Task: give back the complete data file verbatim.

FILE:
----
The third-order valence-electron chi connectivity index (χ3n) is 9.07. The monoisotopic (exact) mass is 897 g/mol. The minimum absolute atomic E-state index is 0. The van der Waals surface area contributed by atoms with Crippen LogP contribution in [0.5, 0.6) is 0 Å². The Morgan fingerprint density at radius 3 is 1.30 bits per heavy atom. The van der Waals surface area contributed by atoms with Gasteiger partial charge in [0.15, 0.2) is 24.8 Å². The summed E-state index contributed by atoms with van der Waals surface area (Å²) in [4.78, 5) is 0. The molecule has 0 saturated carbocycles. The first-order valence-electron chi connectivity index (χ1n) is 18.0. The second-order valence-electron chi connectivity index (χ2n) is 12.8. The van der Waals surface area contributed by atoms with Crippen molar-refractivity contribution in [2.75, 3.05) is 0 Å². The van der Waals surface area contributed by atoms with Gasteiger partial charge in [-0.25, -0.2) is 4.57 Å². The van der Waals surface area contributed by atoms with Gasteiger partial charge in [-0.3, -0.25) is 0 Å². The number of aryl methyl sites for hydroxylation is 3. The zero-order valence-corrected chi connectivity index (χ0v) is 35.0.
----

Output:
The third-order valence-electron chi connectivity index (χ3n) is 9.07. The monoisotopic (exact) mass is 897 g/mol. The minimum absolute atomic E-state index is 0. The van der Waals surface area contributed by atoms with Crippen LogP contribution in [0.5, 0.6) is 0 Å². The Morgan fingerprint density at radius 3 is 1.30 bits per heavy atom. The van der Waals surface area contributed by atoms with Gasteiger partial charge in [0.15, 0.2) is 24.8 Å². The summed E-state index contributed by atoms with van der Waals surface area (Å²) in [4.78, 5) is 0. The molecule has 0 saturated carbocycles. The first-order valence-electron chi connectivity index (χ1n) is 18.0. The second-order valence-electron chi connectivity index (χ2n) is 12.8. The van der Waals surface area contributed by atoms with Crippen molar-refractivity contribution in [2.75, 3.05) is 0 Å². The van der Waals surface area contributed by atoms with Gasteiger partial charge in [-0.25, -0.2) is 4.57 Å². The van der Waals surface area contributed by atoms with Gasteiger partial charge in [-0.3, -0.25) is 0 Å². The number of aryl methyl sites for hydroxylation is 3. The zero-order valence-corrected chi connectivity index (χ0v) is 35.0.